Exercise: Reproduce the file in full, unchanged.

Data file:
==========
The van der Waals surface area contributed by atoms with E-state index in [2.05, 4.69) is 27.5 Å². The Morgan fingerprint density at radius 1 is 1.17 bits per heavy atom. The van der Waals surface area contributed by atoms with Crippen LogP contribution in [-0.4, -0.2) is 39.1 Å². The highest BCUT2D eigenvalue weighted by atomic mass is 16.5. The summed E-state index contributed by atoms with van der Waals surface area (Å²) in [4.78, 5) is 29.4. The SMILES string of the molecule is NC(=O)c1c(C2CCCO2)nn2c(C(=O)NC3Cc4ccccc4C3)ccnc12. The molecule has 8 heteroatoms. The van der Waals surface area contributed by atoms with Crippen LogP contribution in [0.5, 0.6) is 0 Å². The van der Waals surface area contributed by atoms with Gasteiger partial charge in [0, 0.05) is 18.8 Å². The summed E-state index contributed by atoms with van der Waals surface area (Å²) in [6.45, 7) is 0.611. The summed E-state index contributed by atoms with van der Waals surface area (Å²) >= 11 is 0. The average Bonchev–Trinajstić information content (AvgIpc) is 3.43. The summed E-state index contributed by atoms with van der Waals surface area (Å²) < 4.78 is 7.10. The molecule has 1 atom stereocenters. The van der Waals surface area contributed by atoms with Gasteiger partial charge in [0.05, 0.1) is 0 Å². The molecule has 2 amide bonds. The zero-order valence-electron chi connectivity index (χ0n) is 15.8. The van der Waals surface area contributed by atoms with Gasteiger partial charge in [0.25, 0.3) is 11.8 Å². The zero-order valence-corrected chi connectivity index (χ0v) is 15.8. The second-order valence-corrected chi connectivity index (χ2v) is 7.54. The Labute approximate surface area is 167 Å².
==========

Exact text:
The van der Waals surface area contributed by atoms with E-state index in [2.05, 4.69) is 27.5 Å². The Morgan fingerprint density at radius 1 is 1.17 bits per heavy atom. The van der Waals surface area contributed by atoms with Crippen LogP contribution in [-0.4, -0.2) is 39.1 Å². The highest BCUT2D eigenvalue weighted by atomic mass is 16.5. The summed E-state index contributed by atoms with van der Waals surface area (Å²) in [4.78, 5) is 29.4. The SMILES string of the molecule is NC(=O)c1c(C2CCCO2)nn2c(C(=O)NC3Cc4ccccc4C3)ccnc12. The molecule has 8 heteroatoms. The van der Waals surface area contributed by atoms with Crippen LogP contribution in [0.5, 0.6) is 0 Å². The van der Waals surface area contributed by atoms with Gasteiger partial charge in [0, 0.05) is 18.8 Å². The summed E-state index contributed by atoms with van der Waals surface area (Å²) in [6.45, 7) is 0.611. The summed E-state index contributed by atoms with van der Waals surface area (Å²) >= 11 is 0. The average Bonchev–Trinajstić information content (AvgIpc) is 3.43. The summed E-state index contributed by atoms with van der Waals surface area (Å²) < 4.78 is 7.10. The molecule has 1 atom stereocenters. The van der Waals surface area contributed by atoms with Gasteiger partial charge in [0.05, 0.1) is 0 Å². The molecule has 2 amide bonds. The zero-order valence-electron chi connectivity index (χ0n) is 15.8. The van der Waals surface area contributed by atoms with Gasteiger partial charge in [0.25, 0.3) is 11.8 Å². The zero-order valence-corrected chi connectivity index (χ0v) is 15.8. The second-order valence-corrected chi connectivity index (χ2v) is 7.54. The Labute approximate surface area is 167 Å².